Wednesday, October 21, 2020

Better If Only Campaign Rhetoric


On a positive note, Joe Biden may be invoking this only as a campaign theme to assure voters that he cares about Americans, unlike his opponent. Conceivably, though, he really believes that, as he said in Ohio on October 12

We need to revive the spirit of bipartisanship in this country. I know that sounds bizarre in light of where we are... There will be no blue states or red states with me- it's one America... I'll work as hard for those who voted against me as those who voted for me.



In a recent Yahoo/YouGov poll approximately half of Republicans- before being asked about QAnon agreed that "top Democrats" are involved in sex-trafficking rings and that the President is "working to dismantle sex trafficking rings."

But it's not only rank-and-file Republicans who believe in dangerous, far-right conspiracies. New York magazine reports "There will be 24 QAnon candidates on the federal ballot in November — 22 of them Republicans and two independents." Some of them will win.

In October of 2016 then-House Majority Leader Kevin McCarthy boasted "Everybody thought Hillary Clinton was unbeatable, right? But we put together a Benghazi special committee, a select committee. What are her numbers today? Her numbers are dropping. Why? Because she's untrustable. But no one would have known any of that had happened had we not fought."

Merrick Garland was nominated by President Obama in March 2016 election but Senate Majority Leader Mitch McConnell, banking on the possibility of a Republican winning the presidential race eight months hence, would not consider the nomination. Amy Coney Barrett was selected by President Trump two months before a presidential election, and McConnell is seeing to it that she breezes through to approval, with few or no GOP defections.

And now Joe Biden himself is being targeted, dragging his son through the muck and mire with an unsubstantiated charge because, well, that's how Republicans win elections. A secret bank account held by the President in the third most powerful nation on earth? Not a problem, if the President is a Republican.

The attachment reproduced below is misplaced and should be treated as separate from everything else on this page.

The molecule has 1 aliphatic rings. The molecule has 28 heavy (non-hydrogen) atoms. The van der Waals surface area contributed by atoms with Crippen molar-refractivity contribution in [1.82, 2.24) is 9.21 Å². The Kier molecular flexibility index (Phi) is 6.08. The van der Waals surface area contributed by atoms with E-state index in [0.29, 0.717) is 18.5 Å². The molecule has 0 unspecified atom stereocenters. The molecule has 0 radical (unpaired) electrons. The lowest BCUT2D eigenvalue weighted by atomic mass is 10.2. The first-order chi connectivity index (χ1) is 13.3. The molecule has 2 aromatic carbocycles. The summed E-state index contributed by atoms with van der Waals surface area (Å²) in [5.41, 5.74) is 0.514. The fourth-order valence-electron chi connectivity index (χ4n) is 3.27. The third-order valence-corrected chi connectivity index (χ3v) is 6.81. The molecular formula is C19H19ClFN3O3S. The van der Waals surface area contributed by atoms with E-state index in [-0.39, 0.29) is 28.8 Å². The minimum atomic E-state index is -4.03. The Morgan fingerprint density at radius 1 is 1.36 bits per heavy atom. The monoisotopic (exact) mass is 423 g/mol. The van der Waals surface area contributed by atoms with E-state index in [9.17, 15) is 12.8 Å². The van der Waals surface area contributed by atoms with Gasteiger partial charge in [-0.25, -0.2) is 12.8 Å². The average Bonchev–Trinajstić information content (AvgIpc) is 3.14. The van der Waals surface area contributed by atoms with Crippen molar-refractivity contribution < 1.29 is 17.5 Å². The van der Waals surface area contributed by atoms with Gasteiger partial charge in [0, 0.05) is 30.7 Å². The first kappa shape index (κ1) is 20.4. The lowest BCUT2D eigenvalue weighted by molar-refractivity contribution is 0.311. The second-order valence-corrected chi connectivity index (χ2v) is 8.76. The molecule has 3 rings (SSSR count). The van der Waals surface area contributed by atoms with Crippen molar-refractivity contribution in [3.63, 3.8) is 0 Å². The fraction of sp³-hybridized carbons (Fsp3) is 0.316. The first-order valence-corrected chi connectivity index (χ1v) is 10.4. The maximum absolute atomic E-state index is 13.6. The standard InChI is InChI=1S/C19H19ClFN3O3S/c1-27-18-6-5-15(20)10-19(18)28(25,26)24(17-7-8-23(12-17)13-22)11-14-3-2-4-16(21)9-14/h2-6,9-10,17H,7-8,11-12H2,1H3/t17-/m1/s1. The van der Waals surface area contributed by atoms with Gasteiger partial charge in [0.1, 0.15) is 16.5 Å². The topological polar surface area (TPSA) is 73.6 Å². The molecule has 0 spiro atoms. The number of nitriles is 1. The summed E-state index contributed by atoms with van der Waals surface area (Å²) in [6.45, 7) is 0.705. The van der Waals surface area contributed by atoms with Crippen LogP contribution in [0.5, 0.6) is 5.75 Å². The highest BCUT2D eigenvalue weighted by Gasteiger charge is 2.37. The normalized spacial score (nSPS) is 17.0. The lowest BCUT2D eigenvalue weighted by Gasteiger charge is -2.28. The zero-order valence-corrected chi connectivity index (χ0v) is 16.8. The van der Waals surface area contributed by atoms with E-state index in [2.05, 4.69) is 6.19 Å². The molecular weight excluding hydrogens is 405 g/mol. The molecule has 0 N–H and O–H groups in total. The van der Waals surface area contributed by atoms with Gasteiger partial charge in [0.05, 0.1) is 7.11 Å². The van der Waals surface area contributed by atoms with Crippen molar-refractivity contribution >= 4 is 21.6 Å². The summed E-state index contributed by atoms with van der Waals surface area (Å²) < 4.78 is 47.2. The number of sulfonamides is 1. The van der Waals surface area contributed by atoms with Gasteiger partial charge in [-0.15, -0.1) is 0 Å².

Biden should know better.  As Michael Grunwald explained in a 2012 book about the period following the election of Barack Obama to the presidency, Joe

Biden says that during the transition, he was warned not to expect any cooperation on many votes. “I spoke to seven different Republican Senators, who said, `Joe, I’m not going to be able to help you on anything,’ he recalls. His informants said McConnell had demanded unified resistance. “The way it was characterized to me was: `For the next two years, we can’t let you succeed in anything. That’s our ticket to coming back,’” Biden says.

The vice president says he hasn’t even told Obama who his sources were, but Bob Bennett of Utah and Arlen Specter of Pennsylvania both confirmed they had conversations with Biden along these lines.

As of December of 2017, 51% of Republicans believed Barack Obama was born in Kenya. Rumor has it that the nomination (and election) of one GOP presidential candidate was fueled by charges that Obama was born abroad and might be a Muslim.

With all that, we've learned in recent days that Biden has drawn up a list of Republicans whom he's considering appointing to cabinet positions.

It's possible that Joe Biden realizes that with or without Republicans in top positions in his Administration, and with or without appeals to bipartisanship before or after the election, his presidency will be marred- nay, characterized- by attacks from Republicans and a commitment from the GOP  to bring his presidency down. (That is the real "on Day One," we often hear of.) 

Hopefully, he does and the appeals to a bipartisanship without principle is merely a campaign strategy. But if he does not realize that, he is astonishingly naive and prospects for a successful presidency are minimal at best.




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